HALLOWELL — As concerns mount over the proposed transfer of ownership of the Dr. Hubbard Museum from the city to Linda Bean, as part of the deal to relocate the historic Dummer House, the city has delayed a decision on it for now.

There were several people who spoke against the proposal during a public hearing at the beginning of Monday’s City Council meeting.

Jane Radcliffe said she thinks there is a lot of misunderstandings and legalese that need to be cleared up, including what actually belongs to the city and what doesn’t. She said she wants the Hubbard museum to remain city property.

Mayor Mark Walker said the council will consider the transfer of the Dummer House and Dr. Hubbard Museum as separate transactions, and Walker said deciding on the museum proposal will be delayed until a more complete process is undertaken.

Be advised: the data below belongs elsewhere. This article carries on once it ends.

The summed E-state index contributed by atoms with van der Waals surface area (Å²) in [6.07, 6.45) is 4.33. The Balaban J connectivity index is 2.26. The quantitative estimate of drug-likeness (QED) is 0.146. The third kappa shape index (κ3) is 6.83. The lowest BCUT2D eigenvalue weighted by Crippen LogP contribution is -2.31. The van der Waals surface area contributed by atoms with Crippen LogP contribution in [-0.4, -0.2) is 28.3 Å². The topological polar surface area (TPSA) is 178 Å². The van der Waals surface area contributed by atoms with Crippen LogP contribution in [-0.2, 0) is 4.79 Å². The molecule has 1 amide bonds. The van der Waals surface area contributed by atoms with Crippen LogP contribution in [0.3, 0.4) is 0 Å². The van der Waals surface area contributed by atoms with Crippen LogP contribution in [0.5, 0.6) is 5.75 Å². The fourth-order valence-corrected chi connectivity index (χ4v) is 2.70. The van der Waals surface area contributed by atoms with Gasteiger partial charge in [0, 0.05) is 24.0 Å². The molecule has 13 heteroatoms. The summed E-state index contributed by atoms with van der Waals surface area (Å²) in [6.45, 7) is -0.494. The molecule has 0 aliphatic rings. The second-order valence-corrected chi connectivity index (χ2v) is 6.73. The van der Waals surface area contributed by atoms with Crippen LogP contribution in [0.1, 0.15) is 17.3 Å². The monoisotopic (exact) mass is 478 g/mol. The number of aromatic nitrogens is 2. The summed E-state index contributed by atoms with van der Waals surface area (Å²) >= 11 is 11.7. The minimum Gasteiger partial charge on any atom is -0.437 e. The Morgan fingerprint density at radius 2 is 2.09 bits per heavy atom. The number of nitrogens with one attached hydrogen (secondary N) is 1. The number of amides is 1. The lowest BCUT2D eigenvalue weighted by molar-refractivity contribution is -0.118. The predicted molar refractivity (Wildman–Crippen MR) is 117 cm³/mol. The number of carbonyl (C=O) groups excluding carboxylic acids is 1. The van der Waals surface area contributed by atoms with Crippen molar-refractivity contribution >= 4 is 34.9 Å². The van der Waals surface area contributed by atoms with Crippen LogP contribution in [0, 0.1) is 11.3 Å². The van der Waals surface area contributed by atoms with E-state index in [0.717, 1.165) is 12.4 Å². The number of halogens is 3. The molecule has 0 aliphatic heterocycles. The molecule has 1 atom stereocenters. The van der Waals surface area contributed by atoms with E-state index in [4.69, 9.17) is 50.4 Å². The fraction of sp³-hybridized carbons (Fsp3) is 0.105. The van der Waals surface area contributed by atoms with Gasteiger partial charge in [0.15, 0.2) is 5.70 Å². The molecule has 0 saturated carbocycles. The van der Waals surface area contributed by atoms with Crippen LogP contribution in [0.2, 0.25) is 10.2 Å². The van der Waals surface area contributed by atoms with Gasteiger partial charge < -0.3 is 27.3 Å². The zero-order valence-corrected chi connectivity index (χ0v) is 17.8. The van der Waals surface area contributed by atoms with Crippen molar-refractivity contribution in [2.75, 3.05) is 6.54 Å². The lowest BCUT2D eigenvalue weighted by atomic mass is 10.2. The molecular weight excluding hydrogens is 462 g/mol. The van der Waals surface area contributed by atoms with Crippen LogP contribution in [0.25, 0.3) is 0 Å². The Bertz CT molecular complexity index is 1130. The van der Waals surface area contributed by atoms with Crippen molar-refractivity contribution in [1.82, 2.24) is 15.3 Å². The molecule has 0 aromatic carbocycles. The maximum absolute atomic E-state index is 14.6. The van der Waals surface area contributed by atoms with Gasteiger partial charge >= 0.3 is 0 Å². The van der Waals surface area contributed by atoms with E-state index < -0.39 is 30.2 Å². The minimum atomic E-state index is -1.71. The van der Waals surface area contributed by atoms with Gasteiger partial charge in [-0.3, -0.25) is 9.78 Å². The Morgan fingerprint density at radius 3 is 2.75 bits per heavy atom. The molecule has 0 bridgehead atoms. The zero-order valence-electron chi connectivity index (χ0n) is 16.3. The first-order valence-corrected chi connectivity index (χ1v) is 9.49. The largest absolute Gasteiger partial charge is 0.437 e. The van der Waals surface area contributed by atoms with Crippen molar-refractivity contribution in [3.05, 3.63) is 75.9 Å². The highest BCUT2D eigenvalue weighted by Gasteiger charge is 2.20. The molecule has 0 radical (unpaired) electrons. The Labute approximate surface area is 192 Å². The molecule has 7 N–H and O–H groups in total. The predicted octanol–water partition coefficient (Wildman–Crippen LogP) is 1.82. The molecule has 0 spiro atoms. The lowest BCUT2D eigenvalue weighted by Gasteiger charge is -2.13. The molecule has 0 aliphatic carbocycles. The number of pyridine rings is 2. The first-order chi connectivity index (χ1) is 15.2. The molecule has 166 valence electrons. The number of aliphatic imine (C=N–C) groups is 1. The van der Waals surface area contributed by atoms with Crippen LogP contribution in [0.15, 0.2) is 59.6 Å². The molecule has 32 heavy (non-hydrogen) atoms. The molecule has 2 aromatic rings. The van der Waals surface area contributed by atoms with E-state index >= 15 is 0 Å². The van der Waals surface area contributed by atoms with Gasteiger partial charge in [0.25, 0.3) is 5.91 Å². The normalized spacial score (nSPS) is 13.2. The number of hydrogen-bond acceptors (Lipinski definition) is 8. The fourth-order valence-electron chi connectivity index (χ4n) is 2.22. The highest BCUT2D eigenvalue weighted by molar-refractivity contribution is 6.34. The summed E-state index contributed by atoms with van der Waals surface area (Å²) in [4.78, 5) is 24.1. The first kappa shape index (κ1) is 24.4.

Bean said she’s 76 years old and won’t be around forever, so she’s trying to make the best decision possible. She said she started discussing the Hubbard piece of the deal in order to make a historic museum area along Second Street.

“I’m doing it because it makes logical sense,” Bean said. “(Second Street) could become very attractive as a historic streetscape.”

There has been discussion about the Dummer House becoming a museum, and Bean said if this deal happens, the Hubbard would be a second museum space for the historical collections that many in Hallowell and around Maine could offer.